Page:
The U.S. Treasury Department has formally sent a proposal to the White House to begin collecting data on marijuana operations from banks — as well as industries it already tracks, including liquor stores, convenience stores, casinos and auto dealers — as part of its ongoing efforts to combat money laundering.
In a notice published in the Federal Register late last week, the U.S. Department of the Treasury’s Office of the Comptroller of the Currency (OCC) said it had completed initial procedural steps on the plan and would accept a final round of public comments as the White House. Review by the Office of Management and Budget (OMB).
The OCC first announced the proposal in June, saying it plans to track cannabis businesses as part of the annual Risk Summary Form (RSF) that financial institutions are required to submit. This is seen as another sign of federal recognition of the state’s legal marijuana market, even though marijuana remains a federally controlled substance.
“RSF collects data on different products, services, customers and territories (PSCs),” the latest notice said. To that end, the Treasury Department said it wants to add “marijuana-related businesses” to its list of monitored markets, along with five other new categories such as crypto assets and ATM operators.
The department said its money laundering risk system “enhanced the ability of examiners and bank management to identify and assess” risks associated with the bank’s products, services, customers and locations.
As new products and services become available, “banks’ assessments of money laundering and terrorist financing risks should also change.” So by making these changes to its data collection process, the agency says it will be better able to “identify those likely to be Institutions and areas within institutions that pose a higher risk, and allocate inspection resources accordingly.”
The final public comment period for the proposed changes is open until October 11.
In August, the National Cannabis Industry Association (NCIA) submitted comments after the proposal was initially published. It said the group is “pleased that the OCC recognizes the impact that cannabis-related business has on our financial system.”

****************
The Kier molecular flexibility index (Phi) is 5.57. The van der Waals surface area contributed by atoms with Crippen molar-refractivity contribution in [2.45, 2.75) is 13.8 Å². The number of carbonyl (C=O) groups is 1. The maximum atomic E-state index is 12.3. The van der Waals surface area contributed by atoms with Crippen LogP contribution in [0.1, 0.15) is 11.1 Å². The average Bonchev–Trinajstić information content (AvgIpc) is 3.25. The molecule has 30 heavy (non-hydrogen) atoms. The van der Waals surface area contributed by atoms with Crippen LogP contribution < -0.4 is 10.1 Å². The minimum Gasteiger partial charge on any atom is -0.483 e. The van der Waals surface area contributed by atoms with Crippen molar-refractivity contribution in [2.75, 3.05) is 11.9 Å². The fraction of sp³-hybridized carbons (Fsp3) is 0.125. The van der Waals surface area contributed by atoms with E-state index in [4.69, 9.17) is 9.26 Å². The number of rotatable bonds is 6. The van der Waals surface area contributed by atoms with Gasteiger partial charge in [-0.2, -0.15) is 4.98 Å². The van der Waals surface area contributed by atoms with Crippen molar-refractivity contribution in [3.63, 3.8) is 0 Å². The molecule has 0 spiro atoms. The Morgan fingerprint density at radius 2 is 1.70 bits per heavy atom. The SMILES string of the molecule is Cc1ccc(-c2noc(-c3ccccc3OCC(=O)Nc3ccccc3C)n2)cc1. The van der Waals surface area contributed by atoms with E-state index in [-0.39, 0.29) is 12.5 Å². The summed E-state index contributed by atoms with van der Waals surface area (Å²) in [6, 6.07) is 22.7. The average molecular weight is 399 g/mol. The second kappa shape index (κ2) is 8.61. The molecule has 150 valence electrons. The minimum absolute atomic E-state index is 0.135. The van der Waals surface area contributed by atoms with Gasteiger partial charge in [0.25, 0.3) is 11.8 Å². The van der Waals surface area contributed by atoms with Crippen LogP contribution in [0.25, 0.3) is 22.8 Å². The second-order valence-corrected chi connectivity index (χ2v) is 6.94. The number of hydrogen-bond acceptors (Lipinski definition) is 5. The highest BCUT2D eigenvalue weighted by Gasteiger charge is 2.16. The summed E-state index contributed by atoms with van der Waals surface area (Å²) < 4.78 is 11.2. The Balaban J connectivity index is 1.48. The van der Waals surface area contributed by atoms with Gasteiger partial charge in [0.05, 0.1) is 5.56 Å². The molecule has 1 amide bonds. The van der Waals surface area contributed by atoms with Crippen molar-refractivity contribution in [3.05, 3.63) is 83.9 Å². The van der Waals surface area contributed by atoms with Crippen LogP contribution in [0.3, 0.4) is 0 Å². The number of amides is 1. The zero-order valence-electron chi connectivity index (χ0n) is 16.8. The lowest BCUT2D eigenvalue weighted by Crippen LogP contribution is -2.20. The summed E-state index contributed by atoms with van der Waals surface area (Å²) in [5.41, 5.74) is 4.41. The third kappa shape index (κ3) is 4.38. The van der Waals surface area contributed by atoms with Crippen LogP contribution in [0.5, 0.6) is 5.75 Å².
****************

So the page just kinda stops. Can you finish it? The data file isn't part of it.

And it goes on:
The NCIA said it supports the department’s “efforts to improve data collection in this relatively new industry, increase the transparency of the industry from regulators, and help relieve some of the administrative burden on banks so that more institutions choose to serve the industry.”
“The challenges posed by the lack of banking are not limited to cannabis businesses, but also affect the entities that choose to work with and provide services to them; including financial institutions themselves. As such, the MLR risk assessment is OCC’s Bank Secrecy Act/Anti-Money Laundering and An important tool for OFAC’s oversight activities, as it allows the agency to better identify those agencies and areas within the agency that may pose a higher risk and allocate review resources accordingly.”
It’s unclear how the information collected on the RSF — which, if approved, would require financial service providers to report the number and total volume of their cannabis business accounts — is analyzed or disseminated by the OCC after the bank’s submission, but the new notice says, The data allows the agency to “better identify those agencies and areas within agencies that may pose a higher risk, and allocate testing resources accordingly.”
Information on the number of financial institutions working with cannabis-related businesses has been reported through Suspicious Activity Reports (SARs), which banks and credit unions must submit in accordance with existing guidance, and is publicly released by the Treasury Department’s Financial Crimes Enforcement Network (FinCEN) on a quarterly basis .
As of September 30, 2021, the number of banks reporting working with cannabis businesses has increased again—as of September 30, 2021, 755 banks and credit unions had submitted reports, according to FinCEN’s latest March update.
While marijuana remains a Schedule I drug under the Controlled Substances Act, the administration has tacitly acknowledged and normalized its existence as Congress works to advance legislation to end federal marijuana bans and reform banking policies related to the marijuana industry.
For example, the U.S. Census Bureau announced last year that it would begin collecting and compiling data on states’ income from legal marijuana.
The move — adding a cannabis issue to the annual reports filed by states — builds on another notice issued by the federal agency last year explaining that it would include state-level cannabis tax data in its quarterly reports.
Meanwhile, the U.S. Economic Classification Policy Committee, comprising the White House Office of Management and Budget, the Census Bureau, the Bureau of Economic Analysis, and the Bureau of Labor Statistics, recommended in 2021 policy changes to include cannabis businesses in the North American Industry Classification System (NAICS) The official name for this system for classifying and compiling employment and market data across industries in the United States, Mexico, and Canada.
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